Love oh so much to you
    XxDeb (my sweet Sayge post)

    #21645
    VM-Cleo
    Participant

    Hi @heartbroken,

    Your story of a family touched by such devasation is so difficult to witness – I imagine only more difficult to experience – thank you deeply for sharing it. The loss of your deeply loved, anticpated and wanted grandson sounds immeasurable. To also witness your partners diagnosis alongside that leaves me shocked – your ability to write here is a testament to your internal well of strength.

    The early stages of grief are often curated by the numb feelings that you described and are a completly valid human response to so much tradgedy. Many other emotions force their way up, like furosity or the general low feelings at these times which make taking care of yourself quite difficult – I wonder how your sleep and eating are going since you wrote this post? You say you’ve been living like zombies which can sometimes snowball the feelings in grief. It can seem so trivial or silly to focus on those things, but they are a foundation from which you can grieve safely. Its so hard to see the point of these things when life has dealt you such a blow, but I see there is a time to give yourself some compassion, that you deserve to have your needs met and your body taken care of. Griefline uses the EAST framework as a guide for taking care of logistical things that seem so pointless compared to our grief, but really assist our healing:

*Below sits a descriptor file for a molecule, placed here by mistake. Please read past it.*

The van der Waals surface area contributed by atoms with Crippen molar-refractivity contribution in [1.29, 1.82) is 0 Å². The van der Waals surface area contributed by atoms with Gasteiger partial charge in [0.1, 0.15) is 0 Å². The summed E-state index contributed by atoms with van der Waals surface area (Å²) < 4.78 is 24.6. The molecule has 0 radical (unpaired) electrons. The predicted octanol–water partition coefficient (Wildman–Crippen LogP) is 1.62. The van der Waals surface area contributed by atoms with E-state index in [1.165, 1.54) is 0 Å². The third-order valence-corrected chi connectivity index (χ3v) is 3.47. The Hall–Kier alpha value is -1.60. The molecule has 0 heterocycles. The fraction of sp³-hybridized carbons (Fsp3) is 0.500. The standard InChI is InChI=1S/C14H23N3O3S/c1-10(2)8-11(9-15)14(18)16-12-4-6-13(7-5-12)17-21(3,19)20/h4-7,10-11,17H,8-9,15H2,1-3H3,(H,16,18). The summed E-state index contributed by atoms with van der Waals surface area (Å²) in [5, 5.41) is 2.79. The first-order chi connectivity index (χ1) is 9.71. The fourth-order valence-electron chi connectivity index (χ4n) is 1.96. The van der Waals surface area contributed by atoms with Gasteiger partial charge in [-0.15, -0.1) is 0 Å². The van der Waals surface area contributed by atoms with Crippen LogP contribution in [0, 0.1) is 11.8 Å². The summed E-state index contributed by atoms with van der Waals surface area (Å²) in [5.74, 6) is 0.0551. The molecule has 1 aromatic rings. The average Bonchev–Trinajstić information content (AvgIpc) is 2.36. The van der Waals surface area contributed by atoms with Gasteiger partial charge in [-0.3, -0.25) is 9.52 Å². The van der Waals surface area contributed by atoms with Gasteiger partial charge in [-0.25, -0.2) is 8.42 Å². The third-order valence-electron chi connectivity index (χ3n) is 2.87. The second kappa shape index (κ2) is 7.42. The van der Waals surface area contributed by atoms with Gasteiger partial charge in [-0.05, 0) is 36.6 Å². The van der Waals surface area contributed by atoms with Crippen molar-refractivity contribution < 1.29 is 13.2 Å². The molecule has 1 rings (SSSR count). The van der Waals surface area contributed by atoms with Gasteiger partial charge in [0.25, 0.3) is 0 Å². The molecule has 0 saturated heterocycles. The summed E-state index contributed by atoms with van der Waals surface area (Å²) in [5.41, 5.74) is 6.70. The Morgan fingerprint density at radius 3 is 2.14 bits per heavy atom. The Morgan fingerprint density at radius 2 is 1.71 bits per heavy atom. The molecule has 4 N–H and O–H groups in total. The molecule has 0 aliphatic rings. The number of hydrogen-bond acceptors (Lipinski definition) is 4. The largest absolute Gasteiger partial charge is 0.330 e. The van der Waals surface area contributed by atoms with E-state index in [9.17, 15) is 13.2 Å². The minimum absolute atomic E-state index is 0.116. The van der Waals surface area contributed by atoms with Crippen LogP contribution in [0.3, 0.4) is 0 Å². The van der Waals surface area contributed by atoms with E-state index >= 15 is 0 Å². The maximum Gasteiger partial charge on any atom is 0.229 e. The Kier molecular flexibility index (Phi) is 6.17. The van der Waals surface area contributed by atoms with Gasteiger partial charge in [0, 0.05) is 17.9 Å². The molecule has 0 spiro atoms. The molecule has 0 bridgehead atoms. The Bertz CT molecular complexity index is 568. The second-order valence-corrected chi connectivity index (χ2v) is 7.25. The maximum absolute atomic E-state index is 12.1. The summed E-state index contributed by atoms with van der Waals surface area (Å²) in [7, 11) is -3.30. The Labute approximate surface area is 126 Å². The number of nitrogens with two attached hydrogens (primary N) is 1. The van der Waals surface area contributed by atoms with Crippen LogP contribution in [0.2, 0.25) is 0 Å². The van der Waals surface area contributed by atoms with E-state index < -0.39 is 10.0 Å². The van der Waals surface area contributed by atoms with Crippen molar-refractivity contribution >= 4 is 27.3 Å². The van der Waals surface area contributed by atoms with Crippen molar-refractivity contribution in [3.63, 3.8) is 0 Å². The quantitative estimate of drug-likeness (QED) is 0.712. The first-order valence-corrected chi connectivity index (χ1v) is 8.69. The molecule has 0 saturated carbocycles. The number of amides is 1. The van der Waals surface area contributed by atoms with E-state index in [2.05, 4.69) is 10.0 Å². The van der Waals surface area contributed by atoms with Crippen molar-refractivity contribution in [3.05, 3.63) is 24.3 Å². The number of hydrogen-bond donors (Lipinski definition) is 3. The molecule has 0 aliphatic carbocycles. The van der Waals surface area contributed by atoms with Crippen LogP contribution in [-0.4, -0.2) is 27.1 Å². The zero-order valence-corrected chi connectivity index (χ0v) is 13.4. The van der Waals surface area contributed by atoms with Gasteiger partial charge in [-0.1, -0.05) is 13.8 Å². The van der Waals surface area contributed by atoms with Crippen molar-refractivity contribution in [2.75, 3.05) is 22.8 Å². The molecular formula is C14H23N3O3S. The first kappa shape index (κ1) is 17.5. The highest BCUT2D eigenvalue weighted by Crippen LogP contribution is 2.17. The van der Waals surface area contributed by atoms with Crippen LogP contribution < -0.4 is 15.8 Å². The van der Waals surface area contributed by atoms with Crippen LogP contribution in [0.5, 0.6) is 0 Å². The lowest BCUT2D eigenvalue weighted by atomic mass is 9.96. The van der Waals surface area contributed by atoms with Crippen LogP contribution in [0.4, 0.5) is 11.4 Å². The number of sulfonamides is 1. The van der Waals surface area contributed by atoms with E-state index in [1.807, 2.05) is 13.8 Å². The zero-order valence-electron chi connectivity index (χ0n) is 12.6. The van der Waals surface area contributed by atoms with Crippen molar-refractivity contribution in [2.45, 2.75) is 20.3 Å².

EAST – Connecting to Healthy Routines

    The road ahead does indeed look dark from where you are – I hope that by writing hear some light has found its way into your path. Nothing will ever be the same without your grandson, or your husband – but talking about it could also be helpful, you’ve already taken the first step by expressing yourself here on the forums. You can also call the Griefline Helpline any day on 1800 845 745, or seek professional grief and loss counselling.

    Keep writing this down, talking to those who can listen – we are here x

    #21745
    vmmax
    Participant

    Hello @Heartbroken.
    I am devastated for you. Such shock and grief must be incredibly difficult to feel right now. It sounds like you are making a fantastic effort, you sound very brave and strong. These habits you’re building now should support your healing, although sometimes we find something unique that works better for us, and that’s ok too. Self-care is vital and that can come in many forms! Have you, or both you and you partner, considered a grief counsellor and/or support group? Sometimes a little help from a professional can support these efforts and prepare you for what’s ahead.

    For your beautiful husband, have you considered that he (or both of you) could make things from him, for grandchildren to view or receive as they grow? If he is creative, perhaps he could make future gifts? Or maybe videos or cards? Many people find that this helps connect the lost loved one with the children. Making projects with or about lost loved ones to share with others can create a connection and way to honor those people.

    I hope you are able to find support to help you through your grief soon.
    T.